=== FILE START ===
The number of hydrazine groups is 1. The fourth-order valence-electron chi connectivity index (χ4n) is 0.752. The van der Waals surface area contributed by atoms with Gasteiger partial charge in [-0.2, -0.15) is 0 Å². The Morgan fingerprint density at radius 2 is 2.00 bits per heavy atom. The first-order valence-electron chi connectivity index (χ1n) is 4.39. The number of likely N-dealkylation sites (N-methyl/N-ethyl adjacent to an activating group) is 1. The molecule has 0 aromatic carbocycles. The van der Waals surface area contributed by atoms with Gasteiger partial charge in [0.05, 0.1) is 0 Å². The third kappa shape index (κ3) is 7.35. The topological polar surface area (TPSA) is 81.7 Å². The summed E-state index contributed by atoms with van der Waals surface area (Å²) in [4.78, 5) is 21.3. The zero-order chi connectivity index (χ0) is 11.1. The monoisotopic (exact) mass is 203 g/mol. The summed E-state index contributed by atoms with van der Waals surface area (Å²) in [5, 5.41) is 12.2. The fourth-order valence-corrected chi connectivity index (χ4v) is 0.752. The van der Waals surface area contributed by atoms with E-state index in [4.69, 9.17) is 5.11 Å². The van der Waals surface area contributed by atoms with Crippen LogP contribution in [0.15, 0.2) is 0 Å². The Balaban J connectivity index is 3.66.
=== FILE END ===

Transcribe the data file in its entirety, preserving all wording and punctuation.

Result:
The number of hydrazine groups is 1. The fourth-order valence-electron chi connectivity index (χ4n) is 0.752. The van der Waals surface area contributed by atoms with Gasteiger partial charge in [-0.2, -0.15) is 0 Å². The Morgan fingerprint density at radius 2 is 2.00 bits per heavy atom. The first-order valence-electron chi connectivity index (χ1n) is 4.39. The number of likely N-dealkylation sites (N-methyl/N-ethyl adjacent to an activating group) is 1. The molecule has 0 aromatic carbocycles. The van der Waals surface area contributed by atoms with Gasteiger partial charge in [0.05, 0.1) is 0 Å². The third kappa shape index (κ3) is 7.35. The topological polar surface area (TPSA) is 81.7 Å². The summed E-state index contributed by atoms with van der Waals surface area (Å²) in [4.78, 5) is 21.3. The zero-order chi connectivity index (χ0) is 11.1. The monoisotopic (exact) mass is 203 g/mol. The summed E-state index contributed by atoms with van der Waals surface area (Å²) in [5, 5.41) is 12.2. The fourth-order valence-corrected chi connectivity index (χ4v) is 0.752. The van der Waals surface area contributed by atoms with E-state index in [4.69, 9.17) is 5.11 Å². The van der Waals surface area contributed by atoms with Crippen LogP contribution in [0.15, 0.2) is 0 Å². The Balaban J connectivity index is 3.66.